Advocate Debi Jackson's transgender 7-year-old, Avery, shares her story

Avery Jackson, a transgender 7-year-old from Kansas, has gained national attention for a video diary released by her family. In the video, Avery talks about her life, detailing her involvement in activities such as Girl Scouts and gymnastics, and iterating that she's "just a normal girl."

The Jackson family is used to the spotlight. Debi Jackson, Avery's mother, is an advocate for LGBT youth, using her family's experience to spread awareness and acceptance of trans children. In 2014, a speech given by Debi went viral, gaining over 500,000 views. The speech, given at Unity Temple in Kansas City, ends with Debi listing hurtful comments she frequently hears when people learn that her daughter is transgender. A self-identified "conservative, Southern-Baptists, republican from Alabama," she closed her speech by saying, "My God taught us to love one another. My daughter is a girl in her heart. She knows it. God knows it. And that's good enough for me."

Avery's video caught the attention of a New York Time's blogger, who featured it in the new section, "Transgender Today," a part of the Opinion Pages. Below the video, the site included a letter written by Avery's father, Tom. In his essay, Tom talks about the family's decision to allow Avery to transition and their love for their daughter "without preconditions."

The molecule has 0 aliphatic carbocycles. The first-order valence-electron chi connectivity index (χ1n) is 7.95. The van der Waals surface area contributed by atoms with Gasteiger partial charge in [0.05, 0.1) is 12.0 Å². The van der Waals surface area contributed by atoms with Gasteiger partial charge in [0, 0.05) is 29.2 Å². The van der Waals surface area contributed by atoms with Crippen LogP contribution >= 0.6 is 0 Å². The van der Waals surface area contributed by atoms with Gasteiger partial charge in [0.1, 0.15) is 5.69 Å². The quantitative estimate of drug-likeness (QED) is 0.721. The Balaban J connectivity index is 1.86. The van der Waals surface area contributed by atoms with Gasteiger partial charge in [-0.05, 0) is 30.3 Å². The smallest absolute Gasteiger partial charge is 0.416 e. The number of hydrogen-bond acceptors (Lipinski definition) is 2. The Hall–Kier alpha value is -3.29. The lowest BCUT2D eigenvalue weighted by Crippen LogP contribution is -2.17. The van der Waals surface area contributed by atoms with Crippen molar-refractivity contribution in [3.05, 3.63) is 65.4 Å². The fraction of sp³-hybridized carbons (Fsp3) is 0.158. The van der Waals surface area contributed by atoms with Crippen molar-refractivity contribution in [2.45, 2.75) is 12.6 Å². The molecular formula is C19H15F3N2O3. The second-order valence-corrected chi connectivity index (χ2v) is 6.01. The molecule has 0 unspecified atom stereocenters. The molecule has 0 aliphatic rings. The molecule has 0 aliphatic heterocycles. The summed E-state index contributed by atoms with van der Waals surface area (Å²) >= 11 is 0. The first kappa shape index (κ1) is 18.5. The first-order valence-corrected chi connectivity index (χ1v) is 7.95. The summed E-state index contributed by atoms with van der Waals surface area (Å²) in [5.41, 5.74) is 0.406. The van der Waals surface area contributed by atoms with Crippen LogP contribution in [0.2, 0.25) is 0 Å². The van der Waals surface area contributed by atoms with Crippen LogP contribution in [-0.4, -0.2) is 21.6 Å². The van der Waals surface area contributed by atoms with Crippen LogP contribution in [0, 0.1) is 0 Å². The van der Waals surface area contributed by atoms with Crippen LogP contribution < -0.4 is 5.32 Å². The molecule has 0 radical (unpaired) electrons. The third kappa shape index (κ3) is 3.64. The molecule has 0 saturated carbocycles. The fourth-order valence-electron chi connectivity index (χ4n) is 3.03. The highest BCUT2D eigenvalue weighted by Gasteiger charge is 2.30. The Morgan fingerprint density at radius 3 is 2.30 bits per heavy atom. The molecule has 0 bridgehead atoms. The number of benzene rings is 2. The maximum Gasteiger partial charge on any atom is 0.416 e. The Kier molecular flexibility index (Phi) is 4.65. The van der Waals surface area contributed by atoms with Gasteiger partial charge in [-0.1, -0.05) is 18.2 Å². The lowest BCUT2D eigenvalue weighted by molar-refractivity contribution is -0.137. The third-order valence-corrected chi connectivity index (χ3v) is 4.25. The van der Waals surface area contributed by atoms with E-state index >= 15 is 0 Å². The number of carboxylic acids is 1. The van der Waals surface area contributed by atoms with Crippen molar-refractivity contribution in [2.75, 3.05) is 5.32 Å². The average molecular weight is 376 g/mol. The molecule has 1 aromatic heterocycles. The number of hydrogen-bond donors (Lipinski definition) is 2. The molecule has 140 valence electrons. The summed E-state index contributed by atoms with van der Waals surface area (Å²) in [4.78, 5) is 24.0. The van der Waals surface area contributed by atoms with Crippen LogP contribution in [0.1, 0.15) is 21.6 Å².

GLAAD had talked to Debi Jackson for the video series, GLAAD: All Access. Interviewed by host Claire Pires while at the Human Rights Campaign "Time to Thrive" conference, Debi talked about how she came to support her daughter and become an ally and advocate. Jackson talked about the changes she saw in her daughter after Avery was allowed to transition, saying: "she was sunshine and sparkles."

In her video, Avery talks about the anxiety she experienced before telling her parents that she was a girl. She says, "…I was afraid to tell my mom and dad because I thought they would not love me anymore and they would throw me out and stop giving me any food or anything." Family rejection is a leading cause of homelessness for LGBT youth, who make up 20-40% of the homeless youth population. Having an accepting and supportive family is essential for the wellbeing of transgender children and adults, lowering the risk for drug use, HIV, depression, and suicide attempts.

Avery is a great example of how much a transgender child can flourish when allowed to transition and when supported by their family.